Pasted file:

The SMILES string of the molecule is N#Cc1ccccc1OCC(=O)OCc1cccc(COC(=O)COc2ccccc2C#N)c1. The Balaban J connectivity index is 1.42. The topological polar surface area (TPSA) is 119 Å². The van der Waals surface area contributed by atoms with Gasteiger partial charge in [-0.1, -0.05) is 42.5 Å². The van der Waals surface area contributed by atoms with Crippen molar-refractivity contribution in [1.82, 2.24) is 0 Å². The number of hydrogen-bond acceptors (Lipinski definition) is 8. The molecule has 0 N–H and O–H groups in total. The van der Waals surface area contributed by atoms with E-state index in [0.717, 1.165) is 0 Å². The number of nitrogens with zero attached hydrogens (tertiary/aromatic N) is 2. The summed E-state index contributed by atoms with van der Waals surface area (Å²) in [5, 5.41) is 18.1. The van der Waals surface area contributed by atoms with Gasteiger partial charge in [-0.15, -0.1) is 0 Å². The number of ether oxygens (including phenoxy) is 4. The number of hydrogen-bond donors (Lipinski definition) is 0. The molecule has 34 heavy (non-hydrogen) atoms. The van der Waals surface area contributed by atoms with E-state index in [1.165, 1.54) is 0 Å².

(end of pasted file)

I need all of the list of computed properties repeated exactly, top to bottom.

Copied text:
The SMILES string of the molecule is N#Cc1ccccc1OCC(=O)OCc1cccc(COC(=O)COc2ccccc2C#N)c1. The Balaban J connectivity index is 1.42. The topological polar surface area (TPSA) is 119 Å². The van der Waals surface area contributed by atoms with Gasteiger partial charge in [-0.1, -0.05) is 42.5 Å². The van der Waals surface area contributed by atoms with Crippen molar-refractivity contribution in [1.82, 2.24) is 0 Å². The number of hydrogen-bond acceptors (Lipinski definition) is 8. The molecule has 0 N–H and O–H groups in total. The van der Waals surface area contributed by atoms with E-state index in [0.717, 1.165) is 0 Å². The number of nitrogens with zero attached hydrogens (tertiary/aromatic N) is 2. The summed E-state index contributed by atoms with van der Waals surface area (Å²) in [5, 5.41) is 18.1. The van der Waals surface area contributed by atoms with Gasteiger partial charge in [-0.15, -0.1) is 0 Å². The number of ether oxygens (including phenoxy) is 4. The number of hydrogen-bond donors (Lipinski definition) is 0. The molecule has 34 heavy (non-hydrogen) atoms. The van der Waals surface area contributed by atoms with E-state index in [1.165, 1.54) is 0 Å².